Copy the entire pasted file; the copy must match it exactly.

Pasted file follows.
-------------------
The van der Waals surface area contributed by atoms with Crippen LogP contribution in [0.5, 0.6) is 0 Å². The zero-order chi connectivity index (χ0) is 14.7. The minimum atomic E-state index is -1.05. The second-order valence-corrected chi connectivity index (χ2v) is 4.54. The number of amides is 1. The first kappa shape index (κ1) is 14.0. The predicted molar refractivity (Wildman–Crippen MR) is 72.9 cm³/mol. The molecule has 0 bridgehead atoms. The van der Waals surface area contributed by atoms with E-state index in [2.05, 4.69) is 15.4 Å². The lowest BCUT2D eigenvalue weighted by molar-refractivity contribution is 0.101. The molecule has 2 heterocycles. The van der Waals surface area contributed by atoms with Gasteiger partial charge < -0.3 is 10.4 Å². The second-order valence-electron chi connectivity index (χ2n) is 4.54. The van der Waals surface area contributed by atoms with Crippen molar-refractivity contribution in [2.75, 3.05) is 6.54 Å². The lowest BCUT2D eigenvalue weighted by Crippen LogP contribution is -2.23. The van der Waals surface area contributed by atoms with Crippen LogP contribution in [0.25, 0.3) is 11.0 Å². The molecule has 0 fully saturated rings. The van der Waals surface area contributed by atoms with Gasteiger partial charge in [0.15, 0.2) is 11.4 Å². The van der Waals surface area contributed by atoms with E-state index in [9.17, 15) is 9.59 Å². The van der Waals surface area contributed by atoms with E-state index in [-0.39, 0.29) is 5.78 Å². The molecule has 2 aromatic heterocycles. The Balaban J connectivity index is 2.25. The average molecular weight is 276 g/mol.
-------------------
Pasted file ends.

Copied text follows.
The van der Waals surface area contributed by atoms with Crippen LogP contribution in [0.5, 0.6) is 0 Å². The zero-order chi connectivity index (χ0) is 14.7. The minimum atomic E-state index is -1.05. The second-order valence-corrected chi connectivity index (χ2v) is 4.54. The number of amides is 1. The first kappa shape index (κ1) is 14.0. The predicted molar refractivity (Wildman–Crippen MR) is 72.9 cm³/mol. The molecule has 0 bridgehead atoms. The van der Waals surface area contributed by atoms with E-state index in [2.05, 4.69) is 15.4 Å². The lowest BCUT2D eigenvalue weighted by molar-refractivity contribution is 0.101. The molecule has 2 heterocycles. The van der Waals surface area contributed by atoms with Gasteiger partial charge < -0.3 is 10.4 Å². The second-order valence-electron chi connectivity index (χ2n) is 4.54. The van der Waals surface area contributed by atoms with Crippen molar-refractivity contribution in [2.75, 3.05) is 6.54 Å². The lowest BCUT2D eigenvalue weighted by Crippen LogP contribution is -2.23. The van der Waals surface area contributed by atoms with Crippen LogP contribution in [0.25, 0.3) is 11.0 Å². The molecule has 0 fully saturated rings. The van der Waals surface area contributed by atoms with Gasteiger partial charge in [0.15, 0.2) is 11.4 Å². The van der Waals surface area contributed by atoms with E-state index in [9.17, 15) is 9.59 Å². The van der Waals surface area contributed by atoms with E-state index in [-0.39, 0.29) is 5.78 Å². The molecule has 2 aromatic heterocycles. The Balaban J connectivity index is 2.25. The average molecular weight is 276 g/mol.